Nutty Knitters encourages seniors to get active, give back
Airdrie’s Nutty Knitters are asking residents to donate new or used yarn and knitting accessories to help children in need.
The group has a donation box at Luxstone Manor where residents can drop off yarn. Those who live in seniors’ residences will knit scarves, hats, mitts and toys for Samaritans Purse Canada, organization that has been providing spiritual and physical aid to people around the world since 1970.
“This gets seniors together and keeps their minds active and their hands moving,” said Debbie Di Vetta, organizer of Nutty Knitters.
“It gives them a sense of pleasure to create something that is going to a child in need.”
Chris Zielke, operation manager of Samaritans Purse Canada, said the small items will be greatly appreciated in the Christmas boxes.
“These homemade items will add something special,” he said. “We call them filler items but they are really more personal items and the kids really appreciate that. Kids feel the care that goes into it.”
He said the small items are perfect to fill space in boxes when people pack things that can not be shipped.
“We are in great need of filler items,” said Zielke.
Starting April 16, seniors will be making clothing and toys for children age two to 14.
Patty Smith, recreation coordinator at Luxstone Manor, said the residence was looking for a knitting program and this opportunity was a perfect fit.
“A lot of the seniors knit and crochet and so we thought, ‘why not have them get together and do it?’” said Smith. “It is great exercise for their hands and a social activity. They are donating their time to a cause that promotes self-growth, which is good at any age. I think it is something they are really going to enjoy.”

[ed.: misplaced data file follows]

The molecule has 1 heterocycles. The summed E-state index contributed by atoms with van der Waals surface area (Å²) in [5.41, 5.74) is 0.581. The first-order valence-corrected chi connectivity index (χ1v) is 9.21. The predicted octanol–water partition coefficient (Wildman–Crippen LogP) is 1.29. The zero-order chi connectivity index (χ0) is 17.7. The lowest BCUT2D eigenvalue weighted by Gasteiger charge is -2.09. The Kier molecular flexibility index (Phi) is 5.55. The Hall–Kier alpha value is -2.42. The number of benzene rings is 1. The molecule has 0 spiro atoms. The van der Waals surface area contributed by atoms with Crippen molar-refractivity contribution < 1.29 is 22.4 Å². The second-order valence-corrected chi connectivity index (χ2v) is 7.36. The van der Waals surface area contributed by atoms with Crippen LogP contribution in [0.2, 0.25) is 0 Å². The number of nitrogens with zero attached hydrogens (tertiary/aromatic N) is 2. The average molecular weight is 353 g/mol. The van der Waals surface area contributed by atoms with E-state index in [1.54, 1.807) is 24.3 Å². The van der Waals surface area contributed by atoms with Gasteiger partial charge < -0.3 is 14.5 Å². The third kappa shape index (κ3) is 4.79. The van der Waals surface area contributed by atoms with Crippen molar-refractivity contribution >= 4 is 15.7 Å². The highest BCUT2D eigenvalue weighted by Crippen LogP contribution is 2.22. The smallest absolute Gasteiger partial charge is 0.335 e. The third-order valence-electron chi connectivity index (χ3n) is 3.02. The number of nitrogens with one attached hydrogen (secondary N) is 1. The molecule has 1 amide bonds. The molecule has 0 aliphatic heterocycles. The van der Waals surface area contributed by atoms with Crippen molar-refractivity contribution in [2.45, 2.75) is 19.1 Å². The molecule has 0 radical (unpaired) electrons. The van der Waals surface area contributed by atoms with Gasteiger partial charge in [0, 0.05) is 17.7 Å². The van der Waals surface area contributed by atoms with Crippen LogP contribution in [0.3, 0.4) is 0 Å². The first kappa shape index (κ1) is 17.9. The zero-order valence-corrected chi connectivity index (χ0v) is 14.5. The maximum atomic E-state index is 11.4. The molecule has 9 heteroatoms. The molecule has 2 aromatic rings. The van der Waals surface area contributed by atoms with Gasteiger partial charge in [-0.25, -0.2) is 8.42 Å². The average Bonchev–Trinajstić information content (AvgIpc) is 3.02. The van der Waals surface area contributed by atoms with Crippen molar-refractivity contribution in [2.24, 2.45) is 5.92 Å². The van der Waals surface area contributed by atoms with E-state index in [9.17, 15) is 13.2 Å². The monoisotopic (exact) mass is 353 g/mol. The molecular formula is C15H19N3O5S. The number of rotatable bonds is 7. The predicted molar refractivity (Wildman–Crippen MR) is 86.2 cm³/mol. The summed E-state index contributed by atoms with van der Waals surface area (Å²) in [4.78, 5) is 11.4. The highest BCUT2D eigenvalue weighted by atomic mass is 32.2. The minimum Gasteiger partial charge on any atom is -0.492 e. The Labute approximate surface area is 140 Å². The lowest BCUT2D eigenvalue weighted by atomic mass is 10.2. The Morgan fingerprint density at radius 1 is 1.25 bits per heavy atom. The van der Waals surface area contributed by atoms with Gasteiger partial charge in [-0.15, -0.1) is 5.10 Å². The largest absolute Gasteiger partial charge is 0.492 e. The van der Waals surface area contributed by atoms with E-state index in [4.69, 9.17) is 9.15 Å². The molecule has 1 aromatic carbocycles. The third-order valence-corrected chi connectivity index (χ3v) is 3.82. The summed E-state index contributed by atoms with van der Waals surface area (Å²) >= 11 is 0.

She said many of the seniors seem interested in taking part and learning how to knit. She said she hopes at least 10 residents will come out to the first Nutty Knitters’ event on April 16 and have them grow from there.
Di Vetta has been knitting for most of her life and she said it is an art.
“Some would call it therapeutic,” she said. “It calms your mind to remain focused on one thing.”
She said people of all ages and men are starting to pick up the knitting needles.
“It would be nice if there wasn’t a stigma to it,” she said. “It’s quite amazing to see men knit and see their results.”
Brandon Strickland, 19, learned to knit a couple of years ago but just got back into it.
“It is calming and fun and something to do with your hands,” he said.
“I love that we can get seniors involved and active while helping kids in Third World countries. The stories of children in need have always impacted me and I want to make them happy. I want them to know someone loves them.”
Di Vetta said if the project takes off, Nutty Knitters will broaden their horizons and get knitters of all ages to take part.
“This is showing that Airdrie is a community that cares about young, less fortunate children,” she said.
“We wanted to start small with the seniors and see where it goes. Hopefully it grows.”
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